“Jesus-” He rolled his eyes as I let out a heavy sigh. “How long have you been there?!”

“Long enough.” He stepped away from the corner and snapped his fingers, the lights flickering on. “Have any fun dreams?” He cocked an eyebrow, the corner of his lips twitching into a smirk.

“Uh-” I turned red. How the hell was I supposed to answer this? As I looked at him, I once again felt like he already knew the answer. I cleared my throat and desperately searched for a new subject. “Uh-so where are we now?”

“The Surface.” He drew back the curtain and opened the window. I practically ran over to get a breath of fresh, cool, night air. “Don’t get excited, it’s not where I found you.” Rain. I could smell rain. I felt a laugh escape my lungs, then, something clicked.

“Wait, we’re on the surface?” Strix nodded. Without even thinking of the consequences, I dug into my pocket and pulled out my cell phone. I quickly sent my sister a text.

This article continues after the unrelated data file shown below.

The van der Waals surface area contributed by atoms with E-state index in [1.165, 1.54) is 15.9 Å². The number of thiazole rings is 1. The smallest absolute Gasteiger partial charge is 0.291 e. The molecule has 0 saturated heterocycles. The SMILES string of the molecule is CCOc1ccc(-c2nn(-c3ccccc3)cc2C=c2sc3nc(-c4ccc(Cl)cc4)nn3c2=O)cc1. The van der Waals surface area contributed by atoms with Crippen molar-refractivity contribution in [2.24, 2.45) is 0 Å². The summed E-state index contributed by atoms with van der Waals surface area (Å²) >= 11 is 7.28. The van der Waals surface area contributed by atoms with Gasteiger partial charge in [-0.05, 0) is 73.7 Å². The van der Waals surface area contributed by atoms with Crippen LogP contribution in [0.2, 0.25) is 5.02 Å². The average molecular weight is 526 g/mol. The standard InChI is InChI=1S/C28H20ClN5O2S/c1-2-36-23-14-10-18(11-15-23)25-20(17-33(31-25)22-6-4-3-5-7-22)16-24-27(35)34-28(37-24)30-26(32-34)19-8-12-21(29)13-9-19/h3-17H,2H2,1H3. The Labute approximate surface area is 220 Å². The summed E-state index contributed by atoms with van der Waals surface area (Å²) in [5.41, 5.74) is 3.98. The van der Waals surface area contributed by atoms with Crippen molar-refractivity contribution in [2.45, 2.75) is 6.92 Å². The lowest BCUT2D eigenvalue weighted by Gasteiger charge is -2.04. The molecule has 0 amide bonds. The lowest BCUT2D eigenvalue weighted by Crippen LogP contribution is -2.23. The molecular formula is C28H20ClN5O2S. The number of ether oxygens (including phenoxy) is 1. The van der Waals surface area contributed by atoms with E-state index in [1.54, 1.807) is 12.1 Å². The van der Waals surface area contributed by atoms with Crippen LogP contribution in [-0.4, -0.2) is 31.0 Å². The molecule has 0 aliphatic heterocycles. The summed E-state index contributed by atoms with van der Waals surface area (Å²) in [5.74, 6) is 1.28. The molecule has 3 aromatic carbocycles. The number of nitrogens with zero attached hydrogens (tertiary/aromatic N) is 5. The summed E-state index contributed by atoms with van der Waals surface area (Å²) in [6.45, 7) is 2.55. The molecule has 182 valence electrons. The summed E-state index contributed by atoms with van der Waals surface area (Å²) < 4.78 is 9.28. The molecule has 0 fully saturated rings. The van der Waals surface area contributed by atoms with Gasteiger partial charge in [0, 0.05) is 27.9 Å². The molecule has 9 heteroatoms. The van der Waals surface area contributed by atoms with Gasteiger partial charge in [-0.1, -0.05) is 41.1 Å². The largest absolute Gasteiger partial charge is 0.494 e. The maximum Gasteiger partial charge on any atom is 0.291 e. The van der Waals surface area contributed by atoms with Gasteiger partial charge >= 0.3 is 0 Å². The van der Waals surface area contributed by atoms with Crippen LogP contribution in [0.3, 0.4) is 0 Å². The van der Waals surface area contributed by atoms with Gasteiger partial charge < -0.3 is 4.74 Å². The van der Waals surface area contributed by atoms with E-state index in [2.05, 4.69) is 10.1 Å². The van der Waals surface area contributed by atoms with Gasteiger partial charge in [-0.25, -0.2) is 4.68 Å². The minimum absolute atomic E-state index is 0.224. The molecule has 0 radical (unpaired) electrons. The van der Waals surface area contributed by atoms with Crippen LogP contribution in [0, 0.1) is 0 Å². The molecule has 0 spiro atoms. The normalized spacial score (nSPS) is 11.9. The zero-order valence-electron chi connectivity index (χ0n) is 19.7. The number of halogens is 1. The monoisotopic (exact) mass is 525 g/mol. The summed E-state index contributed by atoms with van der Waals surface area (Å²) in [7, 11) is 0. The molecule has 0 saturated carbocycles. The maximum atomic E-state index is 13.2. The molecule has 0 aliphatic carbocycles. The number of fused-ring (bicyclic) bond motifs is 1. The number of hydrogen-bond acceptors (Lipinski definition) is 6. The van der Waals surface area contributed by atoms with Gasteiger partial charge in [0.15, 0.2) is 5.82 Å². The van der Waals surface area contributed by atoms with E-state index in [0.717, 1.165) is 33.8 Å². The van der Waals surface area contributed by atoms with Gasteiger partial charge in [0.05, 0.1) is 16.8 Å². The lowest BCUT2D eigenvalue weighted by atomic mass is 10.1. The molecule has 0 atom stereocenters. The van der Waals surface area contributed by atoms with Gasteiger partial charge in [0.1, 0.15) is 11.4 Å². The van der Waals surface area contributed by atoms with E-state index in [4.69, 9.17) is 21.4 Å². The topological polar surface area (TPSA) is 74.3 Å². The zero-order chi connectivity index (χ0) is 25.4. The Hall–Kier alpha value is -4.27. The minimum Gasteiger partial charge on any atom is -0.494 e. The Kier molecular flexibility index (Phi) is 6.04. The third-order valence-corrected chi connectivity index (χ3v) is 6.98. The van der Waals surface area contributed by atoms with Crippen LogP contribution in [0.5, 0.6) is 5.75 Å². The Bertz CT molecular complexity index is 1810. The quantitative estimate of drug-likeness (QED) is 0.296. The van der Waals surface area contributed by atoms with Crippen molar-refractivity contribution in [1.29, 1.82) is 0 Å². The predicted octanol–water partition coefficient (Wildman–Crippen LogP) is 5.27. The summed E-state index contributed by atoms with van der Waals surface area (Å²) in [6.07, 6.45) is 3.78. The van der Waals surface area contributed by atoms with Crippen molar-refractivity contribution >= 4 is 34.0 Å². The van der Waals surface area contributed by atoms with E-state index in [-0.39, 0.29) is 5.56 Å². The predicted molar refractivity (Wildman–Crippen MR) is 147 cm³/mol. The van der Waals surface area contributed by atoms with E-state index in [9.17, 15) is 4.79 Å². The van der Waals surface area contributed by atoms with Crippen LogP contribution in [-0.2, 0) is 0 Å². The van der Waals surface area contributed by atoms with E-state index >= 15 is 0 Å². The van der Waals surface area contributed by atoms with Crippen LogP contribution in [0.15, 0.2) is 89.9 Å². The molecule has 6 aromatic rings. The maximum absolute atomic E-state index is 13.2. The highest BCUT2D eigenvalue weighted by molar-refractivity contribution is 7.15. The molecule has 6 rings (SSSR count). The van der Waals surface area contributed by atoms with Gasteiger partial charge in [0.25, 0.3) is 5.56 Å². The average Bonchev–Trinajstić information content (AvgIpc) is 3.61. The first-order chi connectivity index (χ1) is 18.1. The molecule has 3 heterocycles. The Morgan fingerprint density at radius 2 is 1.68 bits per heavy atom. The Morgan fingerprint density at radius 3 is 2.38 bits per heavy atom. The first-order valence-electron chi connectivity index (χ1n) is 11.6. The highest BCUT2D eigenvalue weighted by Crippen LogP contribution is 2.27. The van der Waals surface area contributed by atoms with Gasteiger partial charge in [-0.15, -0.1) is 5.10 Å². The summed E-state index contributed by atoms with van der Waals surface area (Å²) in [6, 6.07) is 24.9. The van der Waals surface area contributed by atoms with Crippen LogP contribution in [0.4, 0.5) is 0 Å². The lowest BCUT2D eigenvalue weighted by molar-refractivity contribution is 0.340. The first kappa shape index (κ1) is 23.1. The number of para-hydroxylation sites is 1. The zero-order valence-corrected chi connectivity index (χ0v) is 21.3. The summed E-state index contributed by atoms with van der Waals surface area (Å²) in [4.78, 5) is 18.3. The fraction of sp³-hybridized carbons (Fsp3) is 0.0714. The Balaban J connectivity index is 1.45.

October 5th

  • “Heather, I promise I’m okay. Tell mom I’m alright.”

As the text was sent, my eyes finally registered the date above it. I had been missing for 6 months.

“I didn’t know you still had that.” Strix said, he was leaning against the wall next to the window I was kneeling in front of, staring at my phone. I couldn’t even hear him over the sound of my heart pounding in my ears. 6 months. I could feel my mind swimming as I thought about my family. I left them all alone. They must’ve been searching everywhere for me. I fought with my sister before I left. The last damn thing I said to my mom was to stay out of my life. Jesus christ, I even missed my mom’s birthday. I stared down at the carpet, phone in hand, the blue light splashing up onto my face as I sat in shock. My eyes welled with tears as I realized they wouldn’t be looking for me anymore. I sent that text for nothing.

They probably thought I was dead.